Rice expands graphene repertoire with MRI contrast agent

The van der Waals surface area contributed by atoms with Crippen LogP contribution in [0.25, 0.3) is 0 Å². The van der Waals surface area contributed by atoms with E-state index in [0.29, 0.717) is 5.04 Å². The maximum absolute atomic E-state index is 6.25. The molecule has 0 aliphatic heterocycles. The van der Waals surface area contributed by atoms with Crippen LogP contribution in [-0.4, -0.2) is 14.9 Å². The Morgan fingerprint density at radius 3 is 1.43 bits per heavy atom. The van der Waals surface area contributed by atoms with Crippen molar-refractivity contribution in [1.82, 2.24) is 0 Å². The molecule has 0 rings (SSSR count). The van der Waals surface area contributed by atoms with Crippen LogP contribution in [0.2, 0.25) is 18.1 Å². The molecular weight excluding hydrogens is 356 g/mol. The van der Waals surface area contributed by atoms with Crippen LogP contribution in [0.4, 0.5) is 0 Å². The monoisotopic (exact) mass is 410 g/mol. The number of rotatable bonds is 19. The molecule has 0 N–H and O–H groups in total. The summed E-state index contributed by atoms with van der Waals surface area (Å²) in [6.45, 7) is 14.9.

Graphene, the atomically thin sheets of carbon that materials scientists are hoping to use for everything from nanoelectronics and aircraft de-icers to batteries and bone implants, may also find use as contrast agents for magnetic resonance imaging (MRI), according to new research from Rice University. “They have a lot of advantages compared with conventionally available contrast agents,” Rice University researcher Sruthi Radhakrishnan said of the graphene-based quantum dots she has studied for the past two years. “Virtually all of the widely used contrast agents contain toxic metals, but our material has no metal. It’s just carbon, hydrogen, oxygen and fluorine, and in all of our tests so far it has shown no signs of toxicity.” “There are tried-and-true methods for attaching biomarkers to carbon nanoparticles, so one could easily envision using these quantum dots to develop tissue-specific contrast agents,” Ajayan said. “For example, this method could be used to selectively target specific types of cancer or brain lesions caused by Alzheimer’s disease. That kind of specificity isn’t available with today’s contrast agents.” Radhakrishnan said her work began in 2014 after Ajayan’s research team found that adding fluorine to either graphite or graphene caused the materials to show up well on MRI scans. Radhakrishnan said she plans to continue studying the material and hopes to eventually have a hand in proving that it is safe and effective for clinical MRI tests. “I would like to see it applied commercially in clinical ways because it has a lot of advantages compared with conventionally available agents,” she said.